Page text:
Lori and I ran errands the day after Christmas but made time to visit the Lindsay-Parsons Biodiversity Preserve in West Danby near our future home. Our brief two-hour introduction to the trails was enough to convince us we will be coming back. I took a few notes with a pocket camera but already spotted a few things I’ll want to explore more with a beefier camera, better light, and a more thoughtful approach. This place is a treat and available to the public thanks to the Finger Lakes Land Trust.
It was another good week at the home building site. We have basement stairs! It seems like such a luxury after months of climbing a tall rickety step ladder to get up into the house. Matt and crew made a lot of headway with installing windows and part of the siding on the garage, installing the garage doors, and framing the second floor areas. (Although the house is a modular, the upstairs part was delivered entirely unfinished, so Matt starts with an empty shell and builds from there as he would for a stick-built house.)
I just remembered one other bit of activity from a couple weeks ago. The mounds of topsoil piled on the property, waiting to be plowed back for final grading at project completion, have been seeded and mulched. Winter is setting in and nothing will grow now and it’s going to be all plowed out in a couple months you say? It doesn’t matter. Apparently our tax dollars are funding a DEC (Department Of Environmental Conservation) guy to, among other things, keep track of idle piles of dirt and invoke clauses in the Soil and Water Pollution Prevention Plan that require mounds of dirt to be mulched and seeded upon sitting idle for 24 days. The DEC bureaucrat gets on the town building code guy’s case and he visits Matt and gives him what-for. Mulch and seed no matter how absurd the circumstance–them’s the rules.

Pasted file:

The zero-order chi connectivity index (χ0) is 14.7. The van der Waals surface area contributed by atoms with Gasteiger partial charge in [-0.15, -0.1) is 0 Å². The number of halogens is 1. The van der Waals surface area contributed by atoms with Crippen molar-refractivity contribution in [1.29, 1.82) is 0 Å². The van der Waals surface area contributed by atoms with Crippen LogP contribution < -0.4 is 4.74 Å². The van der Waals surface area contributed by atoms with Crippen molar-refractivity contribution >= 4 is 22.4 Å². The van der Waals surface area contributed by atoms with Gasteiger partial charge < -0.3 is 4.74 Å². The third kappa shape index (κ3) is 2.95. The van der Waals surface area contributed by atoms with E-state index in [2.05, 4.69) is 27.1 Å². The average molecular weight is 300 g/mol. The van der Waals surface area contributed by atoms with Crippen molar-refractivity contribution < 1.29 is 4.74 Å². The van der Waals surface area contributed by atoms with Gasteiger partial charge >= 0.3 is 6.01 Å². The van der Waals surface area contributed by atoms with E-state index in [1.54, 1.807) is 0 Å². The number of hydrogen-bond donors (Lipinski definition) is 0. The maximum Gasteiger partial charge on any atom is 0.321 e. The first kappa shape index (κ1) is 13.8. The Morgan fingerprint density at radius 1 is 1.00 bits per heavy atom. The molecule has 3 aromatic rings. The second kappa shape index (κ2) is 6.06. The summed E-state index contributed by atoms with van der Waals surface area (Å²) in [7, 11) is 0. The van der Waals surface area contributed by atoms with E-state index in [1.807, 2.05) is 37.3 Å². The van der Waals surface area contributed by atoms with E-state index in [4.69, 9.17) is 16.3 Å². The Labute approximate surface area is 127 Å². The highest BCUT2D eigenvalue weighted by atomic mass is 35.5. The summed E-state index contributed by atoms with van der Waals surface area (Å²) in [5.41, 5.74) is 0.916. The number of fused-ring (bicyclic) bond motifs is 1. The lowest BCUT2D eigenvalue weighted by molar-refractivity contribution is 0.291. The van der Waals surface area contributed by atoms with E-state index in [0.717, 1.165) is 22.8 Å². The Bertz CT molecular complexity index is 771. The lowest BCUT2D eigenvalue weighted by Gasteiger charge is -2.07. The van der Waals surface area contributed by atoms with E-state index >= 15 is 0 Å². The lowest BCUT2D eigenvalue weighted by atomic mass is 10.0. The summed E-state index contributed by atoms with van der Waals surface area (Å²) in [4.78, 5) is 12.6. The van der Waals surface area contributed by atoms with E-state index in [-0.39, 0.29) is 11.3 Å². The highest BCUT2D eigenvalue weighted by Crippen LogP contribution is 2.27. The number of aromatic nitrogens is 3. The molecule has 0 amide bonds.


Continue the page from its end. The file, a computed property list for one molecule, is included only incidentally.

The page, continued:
Owego’s 32nd annual Home Tour & Auction was held on December 8. Lori and I joined the afternoon tour and it knocked our socks off. (Well, it knocked our shoes off anyway, out of consideration to the homeowner’s newly-restored wood floors.)
The four homes and two businesses participating in this year’s tour are all steeped in historical significance and feature a variety of architectural styles and interior design choices. More than that, though, we were blown away by the owners themselves, most of whom had these very same homes severely damaged in the devastating flood of Setptember 2011. It was a privilege to meet these people and hear what they endured and see they brought their beautiful homes back to life, better than ever. They were effusive in their praise of friends, neighbors, family, and strangers who helped them recover. They were equally generous in welcoming a horde of people to come admire these great homes and their restorations. They were gracious hosts, answering questions and offering yummy home-made goodies.
It’s been an eventful week at the home construction site. Matt and his crew finished roofing the garage and entrance, soffit and fascia work are nearly completed, the east wall of the house is completely sided now, the garage floor was poured, and geothermal trench work started.
On the down side, the geothermal people ripped out the underground power line while digging near the house. It took Matt a day and half and a lot of replacement parts to get everything put back together properly and inspected. We were not pleased and neither was Matt. The most aggravating part of the whole problem was that it was completely avoidable with a little coordination and prep work earlier as we kept requesting. (Serenity now!)
Matt, with his quiet deadpan delivery says “This falls in the category of ‘stuff happens'”.
Another week of good progress at the house means we now have garage and entranceway tied together and integrated with the house. A little shingling on the garage will be finished next week. Our builder suggested extending the roof line of the entrance overhang across the front of the garage in what he called a brow. It works beautifully to pull the lines of the garage and entrance together as well as solving some positioning problems we were wrestling with trying to keep the entrance from feeling like it was in a tunnel.
Also, Meadowlands Geothermal got started on installing the duct work. We’re quite excited about heating and cooling with geothermal.